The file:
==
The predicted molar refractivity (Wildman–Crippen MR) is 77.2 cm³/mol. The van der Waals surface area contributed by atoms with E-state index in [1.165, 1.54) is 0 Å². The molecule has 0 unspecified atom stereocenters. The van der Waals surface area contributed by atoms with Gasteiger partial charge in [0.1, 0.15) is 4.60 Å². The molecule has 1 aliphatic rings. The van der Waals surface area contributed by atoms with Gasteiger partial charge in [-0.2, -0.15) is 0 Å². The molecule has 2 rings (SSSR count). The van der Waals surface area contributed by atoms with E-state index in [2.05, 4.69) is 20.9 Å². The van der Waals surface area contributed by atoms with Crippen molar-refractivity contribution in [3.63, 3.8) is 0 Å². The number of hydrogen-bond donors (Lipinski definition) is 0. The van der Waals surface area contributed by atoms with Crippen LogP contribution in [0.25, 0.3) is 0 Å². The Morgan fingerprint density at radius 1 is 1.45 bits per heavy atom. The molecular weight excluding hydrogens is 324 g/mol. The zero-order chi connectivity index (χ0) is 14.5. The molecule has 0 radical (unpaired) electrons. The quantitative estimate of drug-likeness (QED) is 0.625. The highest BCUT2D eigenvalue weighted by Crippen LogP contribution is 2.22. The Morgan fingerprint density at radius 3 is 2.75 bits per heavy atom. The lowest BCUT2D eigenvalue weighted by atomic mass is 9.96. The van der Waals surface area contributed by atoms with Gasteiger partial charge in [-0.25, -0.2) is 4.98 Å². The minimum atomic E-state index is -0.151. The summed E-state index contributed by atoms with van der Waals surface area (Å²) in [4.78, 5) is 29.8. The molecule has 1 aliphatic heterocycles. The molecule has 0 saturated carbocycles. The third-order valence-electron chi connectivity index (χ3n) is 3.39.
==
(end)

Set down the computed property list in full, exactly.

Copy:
The predicted molar refractivity (Wildman–Crippen MR) is 77.2 cm³/mol. The van der Waals surface area contributed by atoms with E-state index in [1.165, 1.54) is 0 Å². The molecule has 0 unspecified atom stereocenters. The van der Waals surface area contributed by atoms with Gasteiger partial charge in [0.1, 0.15) is 4.60 Å². The molecule has 1 aliphatic rings. The van der Waals surface area contributed by atoms with Gasteiger partial charge in [-0.2, -0.15) is 0 Å². The molecule has 2 rings (SSSR count). The van der Waals surface area contributed by atoms with E-state index in [2.05, 4.69) is 20.9 Å². The van der Waals surface area contributed by atoms with Crippen molar-refractivity contribution in [3.63, 3.8) is 0 Å². The number of hydrogen-bond donors (Lipinski definition) is 0. The van der Waals surface area contributed by atoms with Crippen LogP contribution in [0.25, 0.3) is 0 Å². The Morgan fingerprint density at radius 1 is 1.45 bits per heavy atom. The molecular weight excluding hydrogens is 324 g/mol. The zero-order chi connectivity index (χ0) is 14.5. The molecule has 0 radical (unpaired) electrons. The quantitative estimate of drug-likeness (QED) is 0.625. The highest BCUT2D eigenvalue weighted by Crippen LogP contribution is 2.22. The Morgan fingerprint density at radius 3 is 2.75 bits per heavy atom. The lowest BCUT2D eigenvalue weighted by atomic mass is 9.96. The van der Waals surface area contributed by atoms with Gasteiger partial charge in [-0.25, -0.2) is 4.98 Å². The minimum atomic E-state index is -0.151. The summed E-state index contributed by atoms with van der Waals surface area (Å²) in [4.78, 5) is 29.8. The molecule has 1 aliphatic heterocycles. The molecule has 0 saturated carbocycles. The third-order valence-electron chi connectivity index (χ3n) is 3.39.